The TrueFit 4 is among the most accurately balanced in-ear headphones Playback has yet sampled. Perhaps the only slight deviation from strict textbook accuracy would be a very subtle hint of bass emphasis, which we regard as an intelligent design compromise that actually helps the headphone sound more accurate in environments where there is low-frequency noise present (which, come to think of it, is most environments).
One area of the audio spectrum that the TrueFit 4 handles particularly well is the potentially tricky upper midrange/treble region—a region many earphones get wrong. What the TrueFit 4 manages to do is to sound articulate and well extended, yet without becoming edgy, brittle or overly bright. Similarly, it also manages to serve up a welcome touch of treble smoothness, but not at the expense of sounding dull or rolled off.
But good though the TrueFit 4’s tonal balance is, its greatest strengths may lie in other more qualitative aspects of sound reproduction. The TrueFit 4 actually offers a well-integrated package of sonic virtues, including good transient speed, high levels of resolution and detail, a highly articulate sound overall, and excellent handling of both large- and small-scale dynamic contrasts. Put these qualities together and you wind up with a sound that is remarkably vivid and vibrant—the very words I would use to describe the sound of good custom-fit in-ear monitors.
Does this mean the TrueFit 4 is truly the equal of custom-fit monitors? Not exactly, and here’s why. First, the TrueFit 4’s noise isolation, though very good as universal-fit earphones go, is not as good as the isolation afforded by custom-fit designs (nor should we expect it to be, given the huge price differentials involved). Similarly, the TrueFit 4’s sound, whose articulation and vividness place it near the top of the universal-fit class, nevertheless falls a little short of the performance that, say, Westone’s nearly twice as expensive ES5 custom-fit monitors can deliver.
But let’s put things in perspective; the TrueFit 4 is easily one of the three or four best universal-fit earphones Playback has ever tested (the others are the Monster Turbine Pro Copper Edition, the Sennheiser IE8, and the Shure SE535). What is more, one could make a strong argument that, with all factors considered, the TrueFit 4 is the most well rounded performer of the bunch. Thus, if you want a big taste of what custom-fit sound is about, but without paying the inevitable custom-fit price, consider the TrueFit 4, which really does push the limits of universal-fit technology.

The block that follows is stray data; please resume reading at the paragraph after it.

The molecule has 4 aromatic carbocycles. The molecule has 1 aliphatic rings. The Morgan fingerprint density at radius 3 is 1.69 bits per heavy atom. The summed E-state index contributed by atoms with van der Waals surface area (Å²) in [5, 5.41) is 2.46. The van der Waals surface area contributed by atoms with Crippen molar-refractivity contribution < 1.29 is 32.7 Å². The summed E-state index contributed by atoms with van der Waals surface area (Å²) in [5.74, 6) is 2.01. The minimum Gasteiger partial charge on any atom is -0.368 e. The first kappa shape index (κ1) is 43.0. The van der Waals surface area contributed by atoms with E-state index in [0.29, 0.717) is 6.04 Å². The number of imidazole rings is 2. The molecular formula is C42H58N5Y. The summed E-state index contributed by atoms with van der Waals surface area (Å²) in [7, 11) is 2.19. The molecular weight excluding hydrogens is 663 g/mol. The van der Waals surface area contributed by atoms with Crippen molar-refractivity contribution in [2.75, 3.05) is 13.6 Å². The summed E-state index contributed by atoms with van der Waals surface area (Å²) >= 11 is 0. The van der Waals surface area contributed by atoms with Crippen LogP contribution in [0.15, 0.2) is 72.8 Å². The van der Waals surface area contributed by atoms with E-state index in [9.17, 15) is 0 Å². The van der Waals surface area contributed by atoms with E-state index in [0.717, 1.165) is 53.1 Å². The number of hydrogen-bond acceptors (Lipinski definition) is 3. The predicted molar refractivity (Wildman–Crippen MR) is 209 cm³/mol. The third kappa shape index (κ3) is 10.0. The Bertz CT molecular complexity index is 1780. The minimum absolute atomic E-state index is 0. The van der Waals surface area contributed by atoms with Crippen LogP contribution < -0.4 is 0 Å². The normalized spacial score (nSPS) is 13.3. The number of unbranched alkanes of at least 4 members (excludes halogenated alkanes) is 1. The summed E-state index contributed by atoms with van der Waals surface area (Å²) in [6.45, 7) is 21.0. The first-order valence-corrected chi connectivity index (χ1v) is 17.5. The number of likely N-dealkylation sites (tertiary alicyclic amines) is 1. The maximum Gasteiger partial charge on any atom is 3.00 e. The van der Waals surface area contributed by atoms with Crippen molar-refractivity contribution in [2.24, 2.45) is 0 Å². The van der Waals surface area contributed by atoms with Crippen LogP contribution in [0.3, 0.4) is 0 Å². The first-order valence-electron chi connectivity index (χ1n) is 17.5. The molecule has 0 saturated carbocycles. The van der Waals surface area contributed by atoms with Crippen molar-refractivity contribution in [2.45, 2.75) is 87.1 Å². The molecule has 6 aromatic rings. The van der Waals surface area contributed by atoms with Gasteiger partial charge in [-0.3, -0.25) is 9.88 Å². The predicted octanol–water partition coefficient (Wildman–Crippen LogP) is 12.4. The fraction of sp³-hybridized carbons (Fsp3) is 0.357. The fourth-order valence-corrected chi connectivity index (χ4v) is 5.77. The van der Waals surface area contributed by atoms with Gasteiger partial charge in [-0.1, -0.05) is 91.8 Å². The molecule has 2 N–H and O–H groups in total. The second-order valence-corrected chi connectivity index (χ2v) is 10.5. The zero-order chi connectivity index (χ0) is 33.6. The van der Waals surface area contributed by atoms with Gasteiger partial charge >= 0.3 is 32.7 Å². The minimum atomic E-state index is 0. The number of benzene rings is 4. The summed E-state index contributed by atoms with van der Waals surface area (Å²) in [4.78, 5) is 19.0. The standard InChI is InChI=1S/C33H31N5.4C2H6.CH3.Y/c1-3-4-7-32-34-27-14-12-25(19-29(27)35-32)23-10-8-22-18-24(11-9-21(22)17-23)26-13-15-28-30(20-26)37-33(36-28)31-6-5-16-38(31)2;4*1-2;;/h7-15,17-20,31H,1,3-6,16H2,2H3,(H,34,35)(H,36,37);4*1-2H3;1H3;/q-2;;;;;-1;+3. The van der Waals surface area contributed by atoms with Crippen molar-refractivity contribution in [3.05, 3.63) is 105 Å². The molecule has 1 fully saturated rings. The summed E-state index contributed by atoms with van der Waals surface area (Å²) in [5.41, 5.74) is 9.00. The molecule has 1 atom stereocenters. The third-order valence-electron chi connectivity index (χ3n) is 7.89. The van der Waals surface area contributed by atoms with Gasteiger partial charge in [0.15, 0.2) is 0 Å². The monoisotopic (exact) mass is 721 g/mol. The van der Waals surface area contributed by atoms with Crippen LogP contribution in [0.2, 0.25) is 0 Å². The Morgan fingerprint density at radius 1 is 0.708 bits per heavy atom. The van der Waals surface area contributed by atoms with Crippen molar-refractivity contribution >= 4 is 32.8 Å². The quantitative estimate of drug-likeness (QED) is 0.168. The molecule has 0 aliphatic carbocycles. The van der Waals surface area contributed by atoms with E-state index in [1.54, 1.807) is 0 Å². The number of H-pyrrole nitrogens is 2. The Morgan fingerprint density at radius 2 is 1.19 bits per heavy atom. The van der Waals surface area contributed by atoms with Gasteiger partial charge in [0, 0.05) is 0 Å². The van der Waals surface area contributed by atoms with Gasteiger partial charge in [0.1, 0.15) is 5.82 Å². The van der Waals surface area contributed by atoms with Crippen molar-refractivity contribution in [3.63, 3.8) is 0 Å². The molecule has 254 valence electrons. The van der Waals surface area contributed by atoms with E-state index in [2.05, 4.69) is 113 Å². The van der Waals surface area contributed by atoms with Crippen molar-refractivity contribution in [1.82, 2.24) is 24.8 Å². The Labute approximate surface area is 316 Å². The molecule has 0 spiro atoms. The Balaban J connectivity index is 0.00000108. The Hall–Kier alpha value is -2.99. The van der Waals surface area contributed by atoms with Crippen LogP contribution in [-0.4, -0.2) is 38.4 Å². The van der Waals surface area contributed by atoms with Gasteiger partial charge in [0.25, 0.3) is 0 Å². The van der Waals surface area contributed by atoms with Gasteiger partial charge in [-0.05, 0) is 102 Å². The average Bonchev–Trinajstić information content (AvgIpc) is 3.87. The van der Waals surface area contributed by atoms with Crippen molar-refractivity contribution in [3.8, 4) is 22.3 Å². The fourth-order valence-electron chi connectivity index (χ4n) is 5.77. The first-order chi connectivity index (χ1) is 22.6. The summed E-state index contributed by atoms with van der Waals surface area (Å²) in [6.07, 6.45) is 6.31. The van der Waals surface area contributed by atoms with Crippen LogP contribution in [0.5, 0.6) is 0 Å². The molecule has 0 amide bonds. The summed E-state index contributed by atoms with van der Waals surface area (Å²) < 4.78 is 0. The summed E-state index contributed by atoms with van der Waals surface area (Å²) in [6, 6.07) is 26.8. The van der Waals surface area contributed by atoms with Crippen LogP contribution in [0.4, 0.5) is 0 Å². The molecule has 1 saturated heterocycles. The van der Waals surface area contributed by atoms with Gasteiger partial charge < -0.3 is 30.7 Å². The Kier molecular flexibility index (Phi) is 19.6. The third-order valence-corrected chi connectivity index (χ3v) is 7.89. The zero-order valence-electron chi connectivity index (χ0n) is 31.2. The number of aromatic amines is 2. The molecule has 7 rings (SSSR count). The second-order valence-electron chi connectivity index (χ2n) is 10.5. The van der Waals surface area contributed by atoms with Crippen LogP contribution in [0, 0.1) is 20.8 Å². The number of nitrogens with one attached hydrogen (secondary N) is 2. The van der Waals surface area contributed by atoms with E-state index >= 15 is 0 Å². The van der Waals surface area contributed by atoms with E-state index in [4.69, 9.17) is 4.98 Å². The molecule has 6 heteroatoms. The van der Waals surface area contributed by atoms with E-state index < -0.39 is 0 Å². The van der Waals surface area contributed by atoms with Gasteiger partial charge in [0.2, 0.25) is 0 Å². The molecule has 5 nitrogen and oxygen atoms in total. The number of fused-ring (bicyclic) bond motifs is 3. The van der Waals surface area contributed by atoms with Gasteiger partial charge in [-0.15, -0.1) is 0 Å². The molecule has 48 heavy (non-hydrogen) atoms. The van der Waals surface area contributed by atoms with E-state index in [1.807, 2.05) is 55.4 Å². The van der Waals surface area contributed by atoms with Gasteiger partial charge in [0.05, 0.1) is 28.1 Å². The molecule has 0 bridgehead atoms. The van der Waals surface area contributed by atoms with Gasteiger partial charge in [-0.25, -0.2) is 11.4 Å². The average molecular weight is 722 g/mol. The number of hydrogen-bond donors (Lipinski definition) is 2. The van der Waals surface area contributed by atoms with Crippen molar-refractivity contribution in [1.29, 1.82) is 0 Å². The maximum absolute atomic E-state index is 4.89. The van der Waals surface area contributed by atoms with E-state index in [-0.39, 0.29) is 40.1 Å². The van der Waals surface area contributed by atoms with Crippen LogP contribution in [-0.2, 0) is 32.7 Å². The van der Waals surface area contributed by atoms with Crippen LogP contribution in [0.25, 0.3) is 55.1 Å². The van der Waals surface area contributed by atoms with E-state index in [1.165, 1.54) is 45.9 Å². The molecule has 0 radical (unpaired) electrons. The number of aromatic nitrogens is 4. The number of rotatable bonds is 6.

Most of my listening tests for this review were conducted using an iPod Classic loaded with lossless files, with signals routed through a Moon Audio Silver Dragon LOD (line out dock) cable to an ALO Audio Rx MkII portable headphone amplifier.
Additional listening involved lossless digital files played from Windows PC though a Furutech GT2 USB cable to a NuForce Icon HDP USB DAC/headphone amplifier.
Still other tests involved CDs and SACDs played through a Musical Fidelity kW SACD player, with signals routed through Rega Couple interconnects to a Burson Audio HA-160 headphone amplifier (sometimes used with Burson Audio’s AB-160 tube buffer, sometimes not).
A test track that has been in heavy rotation on by iPod for the past several months is “Joanni” from Kate Bush’s Aerial [Sony]. The song can be viewed as a hymn of sort to Joan of Arc, but with a distinctly modern twist in the form of a driving, heavily syncopated, and eerily propulsive instrumental theme (carried by both high and low percussion, strings, and a variety of other instrumental flavorings), which is juxtaposed against Bush’s sometimes delicate and ethereal, but sometimes earthy and almost guttural vocals. The mix, obviously, features a lot of textures and tonalities being pushed forward at once, so it makes a formidable workout for any headphone.
The TrueFit 4’s did a fine job with the track, starting with their ability to capture the deep, plunging “thwoomp” of the low percussion notes that set the song’s pulse, while at the same time doing a good job with the sparkle and shimmer of high percussion accent notes. About the only thing lacking was that elusive, Nth degree of treble definition, focus, and openness that can—through the very best headphones (whether in-ear or full-size)—let the sounds of the high percussion instruments take on a life of their own, with notes lingering on the air long after notes have been struck.
But what was really impressive was the way the Westones handled Bush’s deceptively difficult-to-reproduce voice. The trick is that it is easy to overdo the upper register of her voices, as on the lead-in line of the song’s chorus, where Bush soars up high to sing, “Whoooo’s that girl?” But happily the Westones nailed this line, letting it soar without adding any overwrought edge of their own.